licensing program, due in part to broadcast exposure, as well as the property's combination of named characters with strong personalities, live action, and extensive use of music. Target Australia, for one, is scheduled to debut exclusive apparel with a dedicated area for
From a merchandising standpoint, DVDs and CDs were the first to launch, followed by apparel, dress-up, accessories, jewelry, cake decorations, bags, footwear, carnival show bags, publishing, puzzles, and games. Going forward, ABC is focusing on categories such as housewares, bed linens, party products, and stationery. It plans to pursue a toy licensee once the international broadcasting gets underway. DIC will soar into spring 2007 with a new line of fairy-themed Strawberry Shortcake dolls from Playmates, along with a direct-to-video from 20th Century Fox in fall 2006.
Berry Fairy Tales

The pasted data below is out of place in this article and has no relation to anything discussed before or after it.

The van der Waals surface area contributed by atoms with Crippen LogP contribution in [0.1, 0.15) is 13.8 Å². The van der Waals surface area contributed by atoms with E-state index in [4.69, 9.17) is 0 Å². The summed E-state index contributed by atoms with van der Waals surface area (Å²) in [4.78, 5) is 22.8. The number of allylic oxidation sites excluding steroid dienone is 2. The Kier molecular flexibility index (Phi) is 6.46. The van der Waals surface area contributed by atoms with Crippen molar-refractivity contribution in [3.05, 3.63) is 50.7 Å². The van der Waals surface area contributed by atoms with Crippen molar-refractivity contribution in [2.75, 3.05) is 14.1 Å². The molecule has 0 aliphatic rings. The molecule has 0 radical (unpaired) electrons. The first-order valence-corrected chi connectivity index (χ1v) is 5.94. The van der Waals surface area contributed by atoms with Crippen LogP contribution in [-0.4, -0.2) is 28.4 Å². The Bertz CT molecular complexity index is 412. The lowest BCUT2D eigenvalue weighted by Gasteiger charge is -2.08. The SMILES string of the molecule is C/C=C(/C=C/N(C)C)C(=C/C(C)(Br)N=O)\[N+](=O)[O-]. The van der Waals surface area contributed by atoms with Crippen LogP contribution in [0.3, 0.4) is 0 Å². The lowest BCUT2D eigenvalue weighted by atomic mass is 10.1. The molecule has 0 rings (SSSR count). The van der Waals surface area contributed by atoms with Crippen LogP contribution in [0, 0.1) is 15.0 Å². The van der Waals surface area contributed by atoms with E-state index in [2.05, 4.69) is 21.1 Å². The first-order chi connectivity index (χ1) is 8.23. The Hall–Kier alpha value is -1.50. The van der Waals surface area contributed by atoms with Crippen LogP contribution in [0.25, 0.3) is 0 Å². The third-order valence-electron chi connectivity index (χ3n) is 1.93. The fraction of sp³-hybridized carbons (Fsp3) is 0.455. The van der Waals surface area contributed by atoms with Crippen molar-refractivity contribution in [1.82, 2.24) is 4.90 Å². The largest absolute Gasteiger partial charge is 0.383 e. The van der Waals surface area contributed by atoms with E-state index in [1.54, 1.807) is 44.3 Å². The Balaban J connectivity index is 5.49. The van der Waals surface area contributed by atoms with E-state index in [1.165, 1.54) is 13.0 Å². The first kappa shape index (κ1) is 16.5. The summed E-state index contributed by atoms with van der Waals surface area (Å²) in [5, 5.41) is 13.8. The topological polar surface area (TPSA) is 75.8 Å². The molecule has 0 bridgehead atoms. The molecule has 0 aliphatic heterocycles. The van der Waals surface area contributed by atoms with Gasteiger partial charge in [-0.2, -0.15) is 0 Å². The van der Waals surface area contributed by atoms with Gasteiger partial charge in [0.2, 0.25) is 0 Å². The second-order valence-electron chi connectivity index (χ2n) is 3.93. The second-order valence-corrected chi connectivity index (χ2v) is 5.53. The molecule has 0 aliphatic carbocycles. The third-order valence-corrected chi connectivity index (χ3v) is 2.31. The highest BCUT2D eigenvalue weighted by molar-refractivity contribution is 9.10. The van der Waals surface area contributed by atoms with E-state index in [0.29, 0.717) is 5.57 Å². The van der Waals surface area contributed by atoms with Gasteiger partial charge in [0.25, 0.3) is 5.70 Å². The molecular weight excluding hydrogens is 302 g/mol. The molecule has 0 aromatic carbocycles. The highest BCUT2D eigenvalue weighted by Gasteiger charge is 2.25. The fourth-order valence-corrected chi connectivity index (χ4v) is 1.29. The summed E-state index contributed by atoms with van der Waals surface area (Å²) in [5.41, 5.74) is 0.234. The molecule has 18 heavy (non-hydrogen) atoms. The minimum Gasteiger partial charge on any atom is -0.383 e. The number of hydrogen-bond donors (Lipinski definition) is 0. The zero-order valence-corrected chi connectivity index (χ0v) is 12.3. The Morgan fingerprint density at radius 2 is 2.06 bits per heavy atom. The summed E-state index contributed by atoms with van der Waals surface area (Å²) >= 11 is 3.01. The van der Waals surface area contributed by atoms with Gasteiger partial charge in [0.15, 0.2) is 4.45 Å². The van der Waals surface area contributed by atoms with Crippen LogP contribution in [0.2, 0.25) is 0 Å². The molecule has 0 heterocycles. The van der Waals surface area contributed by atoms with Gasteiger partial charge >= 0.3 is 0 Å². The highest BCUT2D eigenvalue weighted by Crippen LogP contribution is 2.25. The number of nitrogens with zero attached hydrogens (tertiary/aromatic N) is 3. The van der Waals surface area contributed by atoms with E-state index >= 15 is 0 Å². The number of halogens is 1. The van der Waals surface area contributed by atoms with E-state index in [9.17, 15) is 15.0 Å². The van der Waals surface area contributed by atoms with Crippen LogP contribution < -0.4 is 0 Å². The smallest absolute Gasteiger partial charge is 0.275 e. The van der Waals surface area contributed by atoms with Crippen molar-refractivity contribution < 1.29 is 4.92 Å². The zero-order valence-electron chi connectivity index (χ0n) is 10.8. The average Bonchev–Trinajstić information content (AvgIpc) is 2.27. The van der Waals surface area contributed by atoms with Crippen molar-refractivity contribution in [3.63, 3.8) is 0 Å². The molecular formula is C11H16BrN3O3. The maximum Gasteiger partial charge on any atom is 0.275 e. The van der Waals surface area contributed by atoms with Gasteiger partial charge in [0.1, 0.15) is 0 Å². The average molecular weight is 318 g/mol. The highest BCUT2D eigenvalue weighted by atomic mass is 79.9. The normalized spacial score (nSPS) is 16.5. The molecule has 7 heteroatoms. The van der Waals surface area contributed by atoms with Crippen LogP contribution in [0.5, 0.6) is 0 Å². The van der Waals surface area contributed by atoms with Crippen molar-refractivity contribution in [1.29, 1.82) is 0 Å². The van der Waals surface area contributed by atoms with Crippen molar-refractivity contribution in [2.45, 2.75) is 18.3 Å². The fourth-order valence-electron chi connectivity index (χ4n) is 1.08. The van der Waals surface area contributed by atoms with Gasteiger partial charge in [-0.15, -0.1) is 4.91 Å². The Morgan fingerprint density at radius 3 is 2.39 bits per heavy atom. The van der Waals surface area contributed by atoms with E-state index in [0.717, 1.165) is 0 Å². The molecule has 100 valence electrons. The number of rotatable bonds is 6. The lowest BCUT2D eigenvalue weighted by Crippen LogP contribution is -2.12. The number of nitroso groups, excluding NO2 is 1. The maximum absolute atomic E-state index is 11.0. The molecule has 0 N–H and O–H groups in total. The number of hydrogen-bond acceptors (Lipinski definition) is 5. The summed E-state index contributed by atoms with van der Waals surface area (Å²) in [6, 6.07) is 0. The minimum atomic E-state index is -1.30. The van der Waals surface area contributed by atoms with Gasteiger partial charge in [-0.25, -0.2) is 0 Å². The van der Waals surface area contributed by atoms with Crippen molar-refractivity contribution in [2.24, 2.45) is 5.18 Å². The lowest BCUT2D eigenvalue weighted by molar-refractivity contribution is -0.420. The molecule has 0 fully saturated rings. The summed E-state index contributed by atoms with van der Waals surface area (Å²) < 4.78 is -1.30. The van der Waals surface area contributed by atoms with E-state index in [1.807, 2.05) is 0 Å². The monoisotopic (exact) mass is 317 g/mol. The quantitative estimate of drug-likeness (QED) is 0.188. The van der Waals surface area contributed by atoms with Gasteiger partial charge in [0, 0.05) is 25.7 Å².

(suggested retail, $14.98) is the 12th installment in the Strawberry direct-to-video series. According to DIC Senior Vice President of Home Entertainment Carol Lee, the fairy theme was a good match for Strawberry. "Fairies represent that which is magical, while Strawberry is all about values. By combining the two, both imagination and valuable lessons are conveyed throughout the line." DIC also launched a line of 5-inch themed Trolls with Play Along, including, among others, a biker, rock star, and fairy. Artists also are testing out their wings in the fairies genre. According to Cindy Bailey, CEO of Art Impressions Licensing, which represents fantasy artist Josephine Wall, "Though fairies have endured as an artistic genre for generations, we definitely noticed an uptick of interest in these and other mystical subjects in early 2000, and it has remained strong ever since." As an avid reader and student of science fiction, fantasy, and metaphysical thought, it was only natural that Wall's creative talents would be expressed through subjects such as fairies and other mythical figures, explains Bailey. In addition to her limited-edition works, Wall's art also is available worldwide on puzzles, prints, apparel, books, stationery, calendars, gifts, novelties, and even custom wall murals. Categories of interest include gifts and collectibles, home décor, fashion accessories (particularly jewelry), and mobile content, to name a few. "We see enormous growth potential for this property not only because of the current strong interest in fairies, but because of Jo's demonstrable success at retail," says Bailey. "Both Art Impressions and its licensees have received keen interest in her program from 'mainstream' mass-market retailers to an increasing number of 'new age' gift stores and natural food markets." Next on the agenda for Art Impressions' Josephine Wall program is a concerted effort to launch into international markets. Best-known for her menagerie of animal art, designer Angela Goza recently decided to explore licensing opportunities around her "Fairy Special" collection. Following last year's Licensing Show, Goza teamed with J & D Designs on a line of 6- to 8-inch collectible resin fairies, which are scheduled to drop in January 2007. In addition to the "Fairy Special" line with J & D, Goza also holds the rights to roughly 15 original fairy designs that are available for wallpaper, bedspreads, sheets, tabletop, and resin and clay figures, among others. "Toys have become so literal that they narrow the imagination," explains Goza. "Mythical properties such as